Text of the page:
Things To Avoid On Your CV


 
“Passionate”

Passionate is a word so overused it has lost its meaning. Just like “awesome” and “amazing,” its meaning has been diluted. Try communicating your passion for something without using the word itself. Try synonyms like “avid” and “keen.” Or rephrase things entirely. If you were truly passionate about something, you’d be able to share it in a creative way. And above all, do not say you’re passionate about working for [insert company here]. Your employer can see right through that, and they find it very annoying.

“Leadership”

If everyone is a leader, I wonder who they’re leading? There are so many different types of leadership that simply saying “leadership” isn’t saying very much at all. Are you autonomously driven? Are you a respected figure? Are you approachable? What characteristics make you a leader? It’s better to spell this out for your employer than to throw around a vague term that everyone else seems to be using. It’s a mark of true leadership when you buck the trend and find a new way of communicating this skill.

“Communication Skills”

There’s a special kind of irony here. By saying “communication skills” you haven’t actually communicated any of your skills at all. Much like leadership, there are many types of communication. Are you a digital communications pioneer? Do you have stellar interpersonal skills? Perhaps your communication skill is cultural sensitivity/empathy? Or do you speak thirteen languages? Don’t forget listening – that’s an important communication skill too. You want to leave your employer with no doubt about the skills that you have, so it’s essential to spell it out for them.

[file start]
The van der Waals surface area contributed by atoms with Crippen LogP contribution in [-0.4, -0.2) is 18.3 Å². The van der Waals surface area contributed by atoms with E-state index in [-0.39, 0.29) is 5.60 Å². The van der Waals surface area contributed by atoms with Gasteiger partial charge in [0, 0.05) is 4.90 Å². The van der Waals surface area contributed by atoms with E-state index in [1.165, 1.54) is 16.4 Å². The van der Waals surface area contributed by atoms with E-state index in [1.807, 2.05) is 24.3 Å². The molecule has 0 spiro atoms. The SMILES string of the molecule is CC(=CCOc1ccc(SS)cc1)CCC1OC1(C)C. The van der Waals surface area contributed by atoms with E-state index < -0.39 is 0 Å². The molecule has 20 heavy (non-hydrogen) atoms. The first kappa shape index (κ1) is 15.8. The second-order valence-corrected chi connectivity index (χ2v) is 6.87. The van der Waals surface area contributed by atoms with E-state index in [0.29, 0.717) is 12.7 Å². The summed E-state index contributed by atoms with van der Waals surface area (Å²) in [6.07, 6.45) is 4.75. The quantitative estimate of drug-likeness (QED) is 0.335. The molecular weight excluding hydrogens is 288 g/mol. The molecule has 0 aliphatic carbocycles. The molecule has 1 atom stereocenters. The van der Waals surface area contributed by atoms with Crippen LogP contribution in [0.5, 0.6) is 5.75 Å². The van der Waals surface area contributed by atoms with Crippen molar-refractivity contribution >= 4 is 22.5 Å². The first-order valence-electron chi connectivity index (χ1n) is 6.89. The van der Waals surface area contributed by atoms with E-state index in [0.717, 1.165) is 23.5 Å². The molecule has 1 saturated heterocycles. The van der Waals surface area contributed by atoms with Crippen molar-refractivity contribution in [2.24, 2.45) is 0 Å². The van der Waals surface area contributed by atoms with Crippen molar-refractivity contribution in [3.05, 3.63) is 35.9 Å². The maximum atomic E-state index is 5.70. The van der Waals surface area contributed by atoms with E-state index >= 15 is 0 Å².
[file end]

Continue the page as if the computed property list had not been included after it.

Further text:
“Expert”

The word “expert” carries authority over knowledge. Your employer doesn’t want to employ someone with a fixed mindset who believes they know everything about a topic. In every new job, an employee needs the capacity to learn new things. Expertise implies stubbornness, stagnation, and stuck-upper. It’s best to avoid this word altogether and play the game of humble greatness instead.

“Creative”

This word appears everywhere, yet it’s clear that most people think inside the box. If you’re a creative thinker, you’d find a novel way of expressing your creativity. Attach links to a website you designed. Redefine the conventions of CV design. Or craft a story of how your best idea changed the game and saved your last employer time and money. Use your imagination to help you stand out from the crowd – be creative!

 

People use these buzzwords because everyone else is using them – and that’s exactly why they should be avoided. Using a new language can be intimidating and you may be tempted to play it safe. But the employers of tomorrow are looking for game-changers, disruptors, and challenges. Make your CV reflect your uniqueness, and you’ll soon find yourself being offered interviews, leaving all the “passionate and enthusiastic leaders” behind.